2 Elements of an optical-fibre link
2.1 Light sources and detectors
The basic building blocks of an optical-fibre link are the light source, the fibre and the detector (Figure 1).
There are broadly speaking two categories of device used as light sources: light-emitting diodes (LEDs) and laser diodes. In general terms, LEDs are cheaper and easier to use, but have inferior performance compared to laser diodes.
The output from an LED differs from that of a laser diode as it is possible to couple more light power from a laser diode than from an LED to an optical fibre, and the spectral linewidth of an LED is much broader than that of a laser diode.
The lower power coupling from an LED comes partly from the fact that LEDs generally emit lower light power than laser diodes (the output from an LED is typically no more than −10 dBm), but also because the light from an LED spreads into a broader beam than the light from a laser diode. This latter point – the broader beam – means in particular that it is not possible to couple light from an LED very efficiently into a single-mode fibre, and in practice LEDs are only used with multimode fibre.
Single-mode laser diodes, can have spectral widths of 10 MHz or less. Narrow spectral width is particularly important at high signalling rates and in dense wavelength division multiplexed (DWDM) systems, so single-mode laser diodes are used in these systems. But there are further considerations that come into play to ensure a narrow spectrum – in particular, the mechanism used to modulate the light is important.
'Single-mode’, as used in ‘single-mode laser diode’, refers to a characteristic of the way in which the laser operates and of the resulting output spectrum. It does not have the same meaning as ‘single-mode’ as used in ‘single-mode fibre’.
The original – and cheapest – way to modulate a laser (or an LED) is to vary the electrical supply to the device. Modulation of an LED by a digital signal is done by switching the electrical current supplying the device on and off. Laser diodes can be modulated in a similar way, but for operation at high rates it is better not to switch the laser off completely so that the modulation is strictly ASK (amplitude shift keying) rather than OOK (on-off keying). The extent to which the laser goes off is expressed by the extinction ratio, re, defined by:
where P1 is the high optical power level and P0 is the low optical power level.
What is the extinction ratio: (a) if the low power is half the high power, and (b) if the light is switched completely off (i.e. true OOK)? If all other things are equal, which would give the better performance: high or low extinction ratio?
(a) If P0 is half P1 then re=2
(b) If P0 is zero then the extinction ratio is infinite.
The higher the extinction ratio the greater the distinction between the two signalling states, so high extinction ratio is better (all other things being equal).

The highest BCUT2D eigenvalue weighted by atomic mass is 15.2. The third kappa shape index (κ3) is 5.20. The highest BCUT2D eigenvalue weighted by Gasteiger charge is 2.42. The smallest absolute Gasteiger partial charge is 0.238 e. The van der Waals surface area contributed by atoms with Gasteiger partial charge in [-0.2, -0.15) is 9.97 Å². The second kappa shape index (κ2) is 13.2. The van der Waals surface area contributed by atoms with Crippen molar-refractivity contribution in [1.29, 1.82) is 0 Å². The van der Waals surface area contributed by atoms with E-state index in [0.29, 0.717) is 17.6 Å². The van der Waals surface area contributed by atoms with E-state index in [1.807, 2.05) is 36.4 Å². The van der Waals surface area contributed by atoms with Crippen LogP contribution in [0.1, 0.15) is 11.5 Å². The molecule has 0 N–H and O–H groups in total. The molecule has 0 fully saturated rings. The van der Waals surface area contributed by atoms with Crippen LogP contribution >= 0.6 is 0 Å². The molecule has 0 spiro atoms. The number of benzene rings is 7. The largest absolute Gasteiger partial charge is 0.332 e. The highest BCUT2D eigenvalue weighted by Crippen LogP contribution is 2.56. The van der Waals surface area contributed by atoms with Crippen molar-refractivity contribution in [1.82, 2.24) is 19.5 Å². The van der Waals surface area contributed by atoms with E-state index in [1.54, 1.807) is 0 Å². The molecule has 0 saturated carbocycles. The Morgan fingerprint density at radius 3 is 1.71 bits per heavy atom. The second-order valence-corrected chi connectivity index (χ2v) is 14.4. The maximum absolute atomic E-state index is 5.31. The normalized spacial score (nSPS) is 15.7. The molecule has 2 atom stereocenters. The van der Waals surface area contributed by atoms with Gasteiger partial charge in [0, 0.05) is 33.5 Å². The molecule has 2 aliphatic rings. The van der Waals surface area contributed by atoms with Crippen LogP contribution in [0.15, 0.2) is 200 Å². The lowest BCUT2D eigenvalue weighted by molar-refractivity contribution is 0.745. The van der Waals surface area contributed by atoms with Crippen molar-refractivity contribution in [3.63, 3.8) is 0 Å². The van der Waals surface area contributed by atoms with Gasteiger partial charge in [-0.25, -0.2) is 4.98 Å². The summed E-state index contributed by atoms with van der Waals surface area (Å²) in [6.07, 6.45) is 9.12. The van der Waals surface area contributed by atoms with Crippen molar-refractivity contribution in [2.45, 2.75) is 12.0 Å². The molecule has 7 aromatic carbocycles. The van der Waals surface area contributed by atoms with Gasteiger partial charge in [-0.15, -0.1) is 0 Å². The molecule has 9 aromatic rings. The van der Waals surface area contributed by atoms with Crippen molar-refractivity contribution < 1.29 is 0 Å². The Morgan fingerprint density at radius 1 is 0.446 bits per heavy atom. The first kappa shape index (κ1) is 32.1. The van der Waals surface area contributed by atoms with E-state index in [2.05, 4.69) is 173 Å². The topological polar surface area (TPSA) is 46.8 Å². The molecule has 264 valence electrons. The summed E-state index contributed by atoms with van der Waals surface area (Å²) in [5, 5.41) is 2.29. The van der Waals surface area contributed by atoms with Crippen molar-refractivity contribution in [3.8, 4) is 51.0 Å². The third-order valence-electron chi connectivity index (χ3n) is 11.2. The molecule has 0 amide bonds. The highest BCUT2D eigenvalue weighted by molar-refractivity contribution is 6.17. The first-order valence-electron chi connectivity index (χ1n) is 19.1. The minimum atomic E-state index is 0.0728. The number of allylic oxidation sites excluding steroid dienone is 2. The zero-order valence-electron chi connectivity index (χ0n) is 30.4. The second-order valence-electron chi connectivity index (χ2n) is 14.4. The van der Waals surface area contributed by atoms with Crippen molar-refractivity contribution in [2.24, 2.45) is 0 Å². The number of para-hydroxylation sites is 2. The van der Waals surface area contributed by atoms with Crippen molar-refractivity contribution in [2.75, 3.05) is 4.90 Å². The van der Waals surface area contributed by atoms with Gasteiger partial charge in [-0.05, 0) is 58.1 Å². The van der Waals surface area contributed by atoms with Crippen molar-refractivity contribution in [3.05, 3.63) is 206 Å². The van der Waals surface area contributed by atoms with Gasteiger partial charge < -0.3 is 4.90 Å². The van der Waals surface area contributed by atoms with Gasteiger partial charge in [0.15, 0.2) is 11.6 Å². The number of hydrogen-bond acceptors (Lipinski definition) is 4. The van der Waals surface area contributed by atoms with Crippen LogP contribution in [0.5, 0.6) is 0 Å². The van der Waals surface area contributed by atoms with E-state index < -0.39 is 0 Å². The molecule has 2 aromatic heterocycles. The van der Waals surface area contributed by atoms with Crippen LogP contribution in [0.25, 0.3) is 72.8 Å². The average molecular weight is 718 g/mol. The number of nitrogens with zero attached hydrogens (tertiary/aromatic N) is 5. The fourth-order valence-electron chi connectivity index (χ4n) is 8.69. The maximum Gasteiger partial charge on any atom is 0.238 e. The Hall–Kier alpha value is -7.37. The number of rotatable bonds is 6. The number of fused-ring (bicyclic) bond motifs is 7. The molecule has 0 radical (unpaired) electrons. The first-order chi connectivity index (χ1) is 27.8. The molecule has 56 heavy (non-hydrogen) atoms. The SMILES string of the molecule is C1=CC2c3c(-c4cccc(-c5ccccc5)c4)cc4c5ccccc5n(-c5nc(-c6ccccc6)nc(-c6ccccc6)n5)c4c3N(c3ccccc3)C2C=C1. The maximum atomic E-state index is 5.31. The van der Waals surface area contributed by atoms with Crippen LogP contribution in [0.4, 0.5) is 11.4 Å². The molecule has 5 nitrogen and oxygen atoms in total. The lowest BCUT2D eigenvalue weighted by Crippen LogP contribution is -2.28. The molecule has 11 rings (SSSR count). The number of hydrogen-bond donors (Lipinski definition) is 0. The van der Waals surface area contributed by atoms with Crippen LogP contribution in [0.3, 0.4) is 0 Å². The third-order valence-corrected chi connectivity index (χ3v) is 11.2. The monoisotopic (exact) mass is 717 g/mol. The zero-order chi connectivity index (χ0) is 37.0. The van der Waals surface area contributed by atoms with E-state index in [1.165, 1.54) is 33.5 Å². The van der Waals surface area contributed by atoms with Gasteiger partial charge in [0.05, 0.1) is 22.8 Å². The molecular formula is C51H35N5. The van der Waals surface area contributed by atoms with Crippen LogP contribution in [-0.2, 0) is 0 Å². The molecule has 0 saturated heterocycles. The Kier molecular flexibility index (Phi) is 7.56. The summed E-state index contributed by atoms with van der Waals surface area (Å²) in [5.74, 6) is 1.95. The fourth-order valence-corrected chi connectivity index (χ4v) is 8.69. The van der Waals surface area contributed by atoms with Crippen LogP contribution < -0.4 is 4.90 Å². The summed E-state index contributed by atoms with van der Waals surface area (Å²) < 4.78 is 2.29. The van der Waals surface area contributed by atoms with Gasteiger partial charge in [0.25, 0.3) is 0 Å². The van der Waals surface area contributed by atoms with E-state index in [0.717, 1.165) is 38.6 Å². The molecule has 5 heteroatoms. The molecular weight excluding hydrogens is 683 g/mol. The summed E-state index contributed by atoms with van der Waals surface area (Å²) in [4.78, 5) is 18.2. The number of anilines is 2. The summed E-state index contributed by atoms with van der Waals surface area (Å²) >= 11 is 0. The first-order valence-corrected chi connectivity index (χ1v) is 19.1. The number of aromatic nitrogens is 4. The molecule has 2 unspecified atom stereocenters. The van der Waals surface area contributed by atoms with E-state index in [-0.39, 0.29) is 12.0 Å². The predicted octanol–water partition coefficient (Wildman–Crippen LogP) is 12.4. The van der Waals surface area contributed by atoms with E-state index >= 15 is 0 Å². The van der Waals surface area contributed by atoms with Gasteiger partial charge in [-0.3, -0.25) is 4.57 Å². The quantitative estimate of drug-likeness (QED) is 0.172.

The problem with modulating a laser diode by varying the electrical current supply (a technique known as direct modulation) is that the physics of laser diodes is such that the output wavelength varies with the electrical current. So as the electrical current is switched from high to low, and vice versa, the output wavelength also varies. This effect is called chirp, and results in an increase in the spectral width of the laser output. Chirp can be avoided by running the laser continuously at a constant high level (referred to as continuous wave, cw, operation), and modulating with a device that in some way attenuates the transmitted light under the (electrical) control of the modulating signal. This approach to modulation is described as external modulation. (Sometimes in practice the ‘external’ modulator might be physically integrated with the laser diode.) An additional advantage of external modulation is that it can allow the use of higher extinction ratios.
A further refinement in the development of lasers in recent years is that it is now possible to buy tuneable lasers: lasers for which the wavelength can be varied under electrical control. Tuneable lasers are useful in wavelength division multiplexed systems and in optical networks, as will be discussed later.
The detector is a semiconductor device known as a photodiode which provides an electrical current output which is proportional to the intensity of light falling on it. That is all you need to know about detectors for the purposes of this course, except perhaps to note that the speed at which a photodiode can react to changes in the light intensity is sometimes the factor that limits the maximum signalling rate over an optical-fibre link, but that recent developments in the technology have increased the speed at which photodiodes can operate.
Optical-fibre transmission systems in the core network (between cities, international links, etc.) now invariably use lasers as the light source, but most optical-fibre systems in LANs use LEDs. Why do you think this is?
Transmission in the core network can make use of high signalling rates and needs to transmit over long distances, so the systems benefit from the power and modulation speed possible with lasers. LANs, on the other hand, generally need only short-distance transmission and don't need the speed over long distances that only lasers can deliver. The lower cost of LEDs is therefore more economical for LANs.